Discoveries and Latest Games with Ashrita Eswaran – News | So Good News


MS-DAS support continued even after Eswaran was in St. Louis. During the tournament, Stanczak hosted a viewing party at CMU’s Pittsburgh campus for MS-DAS students to watch Eswaran’s 7th round match, which he won.

“I already had a plan with my professors. There’s a lot of work to be done with my coaches for the tournament. Like analyzing and trying to find new strategies that I haven’t played before,” Eswaran said. “That’s at least three hours a day, which is hard to do at school.”

This begs the question, is Eswaran a professional chess player? Or a graduate student who plays professional chess?

“I get asked this question and I never know how to answer. Balancing chess and student life was difficult growing up,” Eswaran said. “It’s in the middle. After I graduate, I can decide if I want to play chess or do something with my degree. It’s good to have the opportunity to go both ways.”

Ashrita Eswaran on the chess boardAs he climbs the board and excels in the classroom, Eswaran realizes that his education is affecting his performance and vice versa.

“Sometimes I’m dealing with data and I don’t have domain knowledge. I’m in a new situation and I have to navigate uncharted territory,” he said. “Chess is similar because sometimes, no matter how much you prepare, you have to get yourself out of a situation. There are a lot of parallels between the two. Playing chess helped me academically, and being a data analyst helped me. I’m going to be a good chess player.”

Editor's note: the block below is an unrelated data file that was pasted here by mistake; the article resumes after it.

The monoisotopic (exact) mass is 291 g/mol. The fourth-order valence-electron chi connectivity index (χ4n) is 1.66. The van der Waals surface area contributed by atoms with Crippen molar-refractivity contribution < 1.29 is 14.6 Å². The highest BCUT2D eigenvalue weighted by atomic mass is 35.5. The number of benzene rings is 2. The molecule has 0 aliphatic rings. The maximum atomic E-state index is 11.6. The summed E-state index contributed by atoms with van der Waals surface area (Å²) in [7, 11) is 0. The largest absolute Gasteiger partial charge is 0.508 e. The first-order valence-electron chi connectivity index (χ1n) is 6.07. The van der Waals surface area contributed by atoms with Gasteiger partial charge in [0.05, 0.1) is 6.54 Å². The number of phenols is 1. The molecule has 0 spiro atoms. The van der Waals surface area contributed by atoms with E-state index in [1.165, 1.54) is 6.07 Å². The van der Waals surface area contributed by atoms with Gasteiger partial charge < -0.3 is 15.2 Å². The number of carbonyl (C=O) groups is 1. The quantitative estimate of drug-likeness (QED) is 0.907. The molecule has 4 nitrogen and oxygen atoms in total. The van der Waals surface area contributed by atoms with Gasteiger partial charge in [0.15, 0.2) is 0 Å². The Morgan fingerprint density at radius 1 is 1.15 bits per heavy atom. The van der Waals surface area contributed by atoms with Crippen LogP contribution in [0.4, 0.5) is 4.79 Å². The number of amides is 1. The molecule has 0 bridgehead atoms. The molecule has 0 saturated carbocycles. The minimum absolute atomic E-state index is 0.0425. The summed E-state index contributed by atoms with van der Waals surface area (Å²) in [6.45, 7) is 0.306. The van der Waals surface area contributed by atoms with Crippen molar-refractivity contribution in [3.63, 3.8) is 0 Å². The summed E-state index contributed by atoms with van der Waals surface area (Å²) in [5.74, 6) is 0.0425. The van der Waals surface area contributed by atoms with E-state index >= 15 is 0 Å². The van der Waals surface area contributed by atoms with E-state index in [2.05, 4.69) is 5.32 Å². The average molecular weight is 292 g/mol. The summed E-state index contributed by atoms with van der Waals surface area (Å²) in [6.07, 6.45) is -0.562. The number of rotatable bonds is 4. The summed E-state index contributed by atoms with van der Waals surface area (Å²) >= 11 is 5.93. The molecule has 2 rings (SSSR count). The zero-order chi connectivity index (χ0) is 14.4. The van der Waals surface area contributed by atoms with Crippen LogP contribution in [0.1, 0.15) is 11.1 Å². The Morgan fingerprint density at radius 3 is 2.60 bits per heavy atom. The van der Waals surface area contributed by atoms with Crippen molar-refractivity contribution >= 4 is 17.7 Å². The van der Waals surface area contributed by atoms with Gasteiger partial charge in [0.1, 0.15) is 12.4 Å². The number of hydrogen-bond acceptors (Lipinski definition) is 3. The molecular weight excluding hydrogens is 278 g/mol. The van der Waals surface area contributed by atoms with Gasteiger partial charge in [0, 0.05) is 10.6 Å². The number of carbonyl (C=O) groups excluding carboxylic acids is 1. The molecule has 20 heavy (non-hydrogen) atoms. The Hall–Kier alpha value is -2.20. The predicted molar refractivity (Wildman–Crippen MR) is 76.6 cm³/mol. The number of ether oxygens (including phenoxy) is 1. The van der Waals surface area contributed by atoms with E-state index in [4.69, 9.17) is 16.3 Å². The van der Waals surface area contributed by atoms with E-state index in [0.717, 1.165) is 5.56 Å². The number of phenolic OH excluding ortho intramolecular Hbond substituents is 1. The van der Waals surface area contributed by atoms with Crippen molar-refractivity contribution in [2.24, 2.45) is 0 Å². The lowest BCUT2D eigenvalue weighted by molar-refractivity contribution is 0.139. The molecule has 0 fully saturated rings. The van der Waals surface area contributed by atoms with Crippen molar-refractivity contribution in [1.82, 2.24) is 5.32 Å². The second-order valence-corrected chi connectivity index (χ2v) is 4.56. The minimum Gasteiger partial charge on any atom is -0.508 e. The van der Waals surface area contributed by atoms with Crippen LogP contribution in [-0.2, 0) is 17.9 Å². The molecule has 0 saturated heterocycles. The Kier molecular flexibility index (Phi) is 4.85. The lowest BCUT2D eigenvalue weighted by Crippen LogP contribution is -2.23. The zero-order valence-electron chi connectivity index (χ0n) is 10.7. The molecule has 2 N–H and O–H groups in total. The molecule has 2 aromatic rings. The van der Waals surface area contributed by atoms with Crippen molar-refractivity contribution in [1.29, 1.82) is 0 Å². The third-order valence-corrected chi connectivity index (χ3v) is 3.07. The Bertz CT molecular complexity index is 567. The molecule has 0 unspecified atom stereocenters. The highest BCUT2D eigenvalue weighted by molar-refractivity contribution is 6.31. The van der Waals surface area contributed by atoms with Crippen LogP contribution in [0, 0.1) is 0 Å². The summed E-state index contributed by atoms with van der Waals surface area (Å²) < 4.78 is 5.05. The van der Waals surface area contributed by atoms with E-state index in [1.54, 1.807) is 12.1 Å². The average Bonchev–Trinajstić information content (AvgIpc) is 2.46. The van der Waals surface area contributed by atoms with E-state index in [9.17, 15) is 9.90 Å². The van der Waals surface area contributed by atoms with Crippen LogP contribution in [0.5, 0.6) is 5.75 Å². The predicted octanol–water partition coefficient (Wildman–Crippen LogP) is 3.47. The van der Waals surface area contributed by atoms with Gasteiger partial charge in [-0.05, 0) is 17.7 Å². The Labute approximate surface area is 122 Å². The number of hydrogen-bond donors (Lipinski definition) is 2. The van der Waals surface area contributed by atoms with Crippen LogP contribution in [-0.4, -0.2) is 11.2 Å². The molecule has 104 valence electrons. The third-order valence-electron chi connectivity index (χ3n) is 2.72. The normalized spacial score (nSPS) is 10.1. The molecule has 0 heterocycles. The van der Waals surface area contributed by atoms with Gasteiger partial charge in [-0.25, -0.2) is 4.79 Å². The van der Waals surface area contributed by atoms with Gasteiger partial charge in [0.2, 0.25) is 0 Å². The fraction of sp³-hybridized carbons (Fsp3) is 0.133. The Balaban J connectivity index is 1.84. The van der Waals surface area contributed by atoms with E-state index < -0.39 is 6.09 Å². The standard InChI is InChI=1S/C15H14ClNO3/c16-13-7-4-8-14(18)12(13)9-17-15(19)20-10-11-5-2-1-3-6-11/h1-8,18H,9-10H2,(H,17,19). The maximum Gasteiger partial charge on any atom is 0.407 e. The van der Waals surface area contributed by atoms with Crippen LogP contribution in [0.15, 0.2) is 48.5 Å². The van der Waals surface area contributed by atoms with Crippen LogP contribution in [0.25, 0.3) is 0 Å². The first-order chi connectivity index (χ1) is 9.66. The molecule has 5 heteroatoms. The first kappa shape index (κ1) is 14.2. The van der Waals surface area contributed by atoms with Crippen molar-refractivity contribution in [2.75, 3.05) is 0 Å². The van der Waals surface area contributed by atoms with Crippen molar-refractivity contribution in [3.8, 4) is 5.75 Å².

Eswaran grew up in California and started playing chess in an after-school club in the first grade. At the age of 10, his parents encouraged him to take chess more seriously, encouraging him to practice and participate in competitions. She first played at the age of 13 in the US Women’s Chess Championship. He has played chess on five continents and showed his best game when he finished fourth at the 2021 US Championship.

“I’ve played so many games, no two games have been the same,” he said. “Even if I play another 10, 15 years, I’m sure every game will still be different because there are so many possibilities in the game of chess. I think that’s what I’m most interested in.”

Photos in this story courtesy of the St. Louis Chess Club, Lennart Oots and Crystal Fuller.


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